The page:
Bill C-68 incorporates several provisions relating to Indigenous rights and knowledge. The amendments include a provision recognizing and affirming the rights of Indigenous peoples, as enshrined in section 35 of the Constitution Act, 198212. The Minister must consider any adverse effects a decision may have on the rights of the Indigenous peoples. Subject to certain exceptions (including procedural fairness), any Indigenous knowledge provided to the Minister is confidential and cannot be disclosed without written consent. The Minister is also authorized to enter into agreements with any Indigenous governing bodies to further the purpose of the Fisheries Act. Prior to making decisions under the Fisheries Act, the Minister may also take into consideration Indigenous knowledge, scientific information, community knowledge, social, economic, and cultural factors, and gender considerations.
6. Bill C-69: An Act to enact the Impact Assessment Act and the Canadian Energy Regulator Act, to amend the Navigation Protection Act and to make consequential amendments to other Acts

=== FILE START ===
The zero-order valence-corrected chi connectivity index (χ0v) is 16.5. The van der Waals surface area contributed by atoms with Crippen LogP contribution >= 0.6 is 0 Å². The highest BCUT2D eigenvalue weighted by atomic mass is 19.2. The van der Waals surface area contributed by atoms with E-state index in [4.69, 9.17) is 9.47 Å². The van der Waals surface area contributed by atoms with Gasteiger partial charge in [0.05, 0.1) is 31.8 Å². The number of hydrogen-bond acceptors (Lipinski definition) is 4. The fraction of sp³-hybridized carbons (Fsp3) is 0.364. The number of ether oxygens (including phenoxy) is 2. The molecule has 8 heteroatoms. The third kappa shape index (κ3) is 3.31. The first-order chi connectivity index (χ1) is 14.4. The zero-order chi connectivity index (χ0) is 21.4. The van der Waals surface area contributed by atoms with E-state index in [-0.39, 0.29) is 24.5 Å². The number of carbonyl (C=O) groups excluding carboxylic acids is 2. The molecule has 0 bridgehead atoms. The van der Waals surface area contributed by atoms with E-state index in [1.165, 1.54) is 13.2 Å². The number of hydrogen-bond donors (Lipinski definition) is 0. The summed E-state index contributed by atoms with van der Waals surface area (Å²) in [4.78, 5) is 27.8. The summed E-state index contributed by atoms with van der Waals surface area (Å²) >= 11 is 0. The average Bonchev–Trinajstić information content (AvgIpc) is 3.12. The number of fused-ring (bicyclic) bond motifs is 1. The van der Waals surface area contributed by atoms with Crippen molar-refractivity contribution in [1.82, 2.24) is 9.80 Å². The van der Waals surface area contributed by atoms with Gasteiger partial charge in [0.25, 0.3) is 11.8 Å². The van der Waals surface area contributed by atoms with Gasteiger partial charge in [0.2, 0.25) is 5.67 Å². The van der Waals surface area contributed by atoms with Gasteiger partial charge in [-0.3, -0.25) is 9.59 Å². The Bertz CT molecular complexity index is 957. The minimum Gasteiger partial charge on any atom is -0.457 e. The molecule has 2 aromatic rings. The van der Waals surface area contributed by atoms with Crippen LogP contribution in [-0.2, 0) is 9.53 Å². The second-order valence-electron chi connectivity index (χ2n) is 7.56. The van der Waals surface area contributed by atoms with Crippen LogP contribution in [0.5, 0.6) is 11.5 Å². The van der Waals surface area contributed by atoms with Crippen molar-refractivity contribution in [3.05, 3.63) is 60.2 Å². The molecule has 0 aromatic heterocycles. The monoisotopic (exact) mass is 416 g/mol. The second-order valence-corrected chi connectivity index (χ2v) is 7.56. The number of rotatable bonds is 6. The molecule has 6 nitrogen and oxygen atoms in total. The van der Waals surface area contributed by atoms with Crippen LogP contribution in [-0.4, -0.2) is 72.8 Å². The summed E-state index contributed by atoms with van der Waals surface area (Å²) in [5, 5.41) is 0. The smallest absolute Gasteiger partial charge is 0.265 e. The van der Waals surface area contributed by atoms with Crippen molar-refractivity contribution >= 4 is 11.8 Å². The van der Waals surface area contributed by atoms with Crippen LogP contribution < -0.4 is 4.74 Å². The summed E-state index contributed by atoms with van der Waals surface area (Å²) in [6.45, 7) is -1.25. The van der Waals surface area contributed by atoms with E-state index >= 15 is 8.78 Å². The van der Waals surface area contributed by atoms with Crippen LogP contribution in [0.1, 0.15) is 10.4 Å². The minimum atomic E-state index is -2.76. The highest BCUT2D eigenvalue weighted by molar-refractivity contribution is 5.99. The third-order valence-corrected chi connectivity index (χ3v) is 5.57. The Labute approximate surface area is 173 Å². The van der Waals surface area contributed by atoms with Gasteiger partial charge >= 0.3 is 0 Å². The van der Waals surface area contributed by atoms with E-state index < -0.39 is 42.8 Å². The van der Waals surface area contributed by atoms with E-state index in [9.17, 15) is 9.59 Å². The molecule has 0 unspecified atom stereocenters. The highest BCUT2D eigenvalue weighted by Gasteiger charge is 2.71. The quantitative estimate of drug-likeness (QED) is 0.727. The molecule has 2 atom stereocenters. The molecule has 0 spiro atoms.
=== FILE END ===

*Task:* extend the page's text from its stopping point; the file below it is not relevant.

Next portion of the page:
Bill C-6913 received Royal Assent on June 21, 2019 and the majority of the bill came into force on August 28, 2019. It implements changes to the federal environmental review process for designated projects. The changes include introducing the Impact Assessment Act14 (IAA) and the Impact Assessment Agency of Canada (the Agency) to replace the Canadian Environmental Assessment Act, 201215 and the Canadian Environmental Assessment Agency, respectively. Bill C-69 also creates the Canadian Energy Regulator Act16 (CERA) in replacement of the National Energy Board Act.17 A previous article outlining the proposed changes in detail can be found here.